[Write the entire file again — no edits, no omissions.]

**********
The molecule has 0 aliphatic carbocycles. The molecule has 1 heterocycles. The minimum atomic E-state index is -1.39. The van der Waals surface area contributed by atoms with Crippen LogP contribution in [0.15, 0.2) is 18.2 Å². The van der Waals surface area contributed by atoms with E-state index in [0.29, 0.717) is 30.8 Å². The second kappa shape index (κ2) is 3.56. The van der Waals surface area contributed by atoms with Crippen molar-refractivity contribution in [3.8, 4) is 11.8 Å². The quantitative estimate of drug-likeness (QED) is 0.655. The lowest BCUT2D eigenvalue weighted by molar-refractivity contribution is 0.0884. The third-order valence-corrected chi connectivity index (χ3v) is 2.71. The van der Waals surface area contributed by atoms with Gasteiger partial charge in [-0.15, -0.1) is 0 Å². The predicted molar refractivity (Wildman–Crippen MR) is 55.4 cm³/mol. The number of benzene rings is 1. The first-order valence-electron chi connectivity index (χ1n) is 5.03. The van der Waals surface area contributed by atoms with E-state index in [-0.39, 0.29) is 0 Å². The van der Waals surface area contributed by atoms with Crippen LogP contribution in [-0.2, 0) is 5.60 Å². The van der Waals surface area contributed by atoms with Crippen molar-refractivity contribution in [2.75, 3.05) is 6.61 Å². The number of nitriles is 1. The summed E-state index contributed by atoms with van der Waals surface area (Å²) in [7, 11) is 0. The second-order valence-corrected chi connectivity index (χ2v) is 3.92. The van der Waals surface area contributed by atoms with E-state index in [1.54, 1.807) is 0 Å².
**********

The molecule has 0 aliphatic carbocycles. The molecule has 1 heterocycles. The minimum atomic E-state index is -1.39. The van der Waals surface area contributed by atoms with Crippen LogP contribution in [0.15, 0.2) is 18.2 Å². The van der Waals surface area contributed by atoms with E-state index in [0.29, 0.717) is 30.8 Å². The second kappa shape index (κ2) is 3.56. The van der Waals surface area contributed by atoms with Crippen molar-refractivity contribution in [3.8, 4) is 11.8 Å². The quantitative estimate of drug-likeness (QED) is 0.655. The lowest BCUT2D eigenvalue weighted by molar-refractivity contribution is 0.0884. The third-order valence-corrected chi connectivity index (χ3v) is 2.71. The van der Waals surface area contributed by atoms with Gasteiger partial charge in [-0.15, -0.1) is 0 Å². The predicted molar refractivity (Wildman–Crippen MR) is 55.4 cm³/mol. The number of benzene rings is 1. The first-order valence-electron chi connectivity index (χ1n) is 5.03. The van der Waals surface area contributed by atoms with E-state index in [-0.39, 0.29) is 0 Å². The van der Waals surface area contributed by atoms with Crippen LogP contribution in [-0.2, 0) is 5.60 Å². The van der Waals surface area contributed by atoms with Crippen molar-refractivity contribution in [2.75, 3.05) is 6.61 Å². The number of nitriles is 1. The summed E-state index contributed by atoms with van der Waals surface area (Å²) in [7, 11) is 0. The second-order valence-corrected chi connectivity index (χ2v) is 3.92. The van der Waals surface area contributed by atoms with E-state index in [1.54, 1.807) is 0 Å².